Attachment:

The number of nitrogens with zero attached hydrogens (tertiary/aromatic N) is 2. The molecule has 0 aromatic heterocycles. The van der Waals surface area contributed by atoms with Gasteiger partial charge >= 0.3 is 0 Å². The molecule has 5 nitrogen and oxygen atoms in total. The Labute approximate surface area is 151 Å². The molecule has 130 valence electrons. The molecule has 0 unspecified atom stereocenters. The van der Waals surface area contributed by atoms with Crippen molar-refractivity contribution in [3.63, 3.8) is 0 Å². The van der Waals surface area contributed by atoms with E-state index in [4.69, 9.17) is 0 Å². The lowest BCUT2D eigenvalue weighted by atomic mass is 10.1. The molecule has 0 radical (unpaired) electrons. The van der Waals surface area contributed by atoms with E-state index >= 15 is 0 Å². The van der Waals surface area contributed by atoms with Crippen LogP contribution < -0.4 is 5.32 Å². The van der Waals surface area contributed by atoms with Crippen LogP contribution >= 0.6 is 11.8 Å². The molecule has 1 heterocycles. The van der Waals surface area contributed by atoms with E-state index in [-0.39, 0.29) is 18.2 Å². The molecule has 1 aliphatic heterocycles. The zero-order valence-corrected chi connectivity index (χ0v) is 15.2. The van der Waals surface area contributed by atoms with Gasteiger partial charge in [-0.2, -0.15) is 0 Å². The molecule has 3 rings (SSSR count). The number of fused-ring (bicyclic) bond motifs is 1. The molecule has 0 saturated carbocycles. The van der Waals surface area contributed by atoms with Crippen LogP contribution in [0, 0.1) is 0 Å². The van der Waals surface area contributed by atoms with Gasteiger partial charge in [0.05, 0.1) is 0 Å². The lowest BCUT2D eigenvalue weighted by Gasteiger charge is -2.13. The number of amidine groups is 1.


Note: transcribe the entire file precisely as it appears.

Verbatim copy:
The number of nitrogens with zero attached hydrogens (tertiary/aromatic N) is 2. The molecule has 0 aromatic heterocycles. The van der Waals surface area contributed by atoms with Gasteiger partial charge >= 0.3 is 0 Å². The molecule has 5 nitrogen and oxygen atoms in total. The Labute approximate surface area is 151 Å². The molecule has 130 valence electrons. The molecule has 0 unspecified atom stereocenters. The van der Waals surface area contributed by atoms with Crippen molar-refractivity contribution in [3.63, 3.8) is 0 Å². The van der Waals surface area contributed by atoms with E-state index in [4.69, 9.17) is 0 Å². The lowest BCUT2D eigenvalue weighted by atomic mass is 10.1. The molecule has 0 radical (unpaired) electrons. The van der Waals surface area contributed by atoms with E-state index >= 15 is 0 Å². The van der Waals surface area contributed by atoms with Crippen LogP contribution < -0.4 is 5.32 Å². The van der Waals surface area contributed by atoms with Crippen LogP contribution >= 0.6 is 11.8 Å². The molecule has 1 heterocycles. The van der Waals surface area contributed by atoms with E-state index in [-0.39, 0.29) is 18.2 Å². The molecule has 1 aliphatic heterocycles. The zero-order valence-corrected chi connectivity index (χ0v) is 15.2. The van der Waals surface area contributed by atoms with Gasteiger partial charge in [-0.2, -0.15) is 0 Å². The molecule has 3 rings (SSSR count). The number of fused-ring (bicyclic) bond motifs is 1. The molecule has 0 saturated carbocycles. The van der Waals surface area contributed by atoms with Crippen LogP contribution in [0, 0.1) is 0 Å². The van der Waals surface area contributed by atoms with Gasteiger partial charge in [0.05, 0.1) is 0 Å². The lowest BCUT2D eigenvalue weighted by Gasteiger charge is -2.13. The number of amidine groups is 1.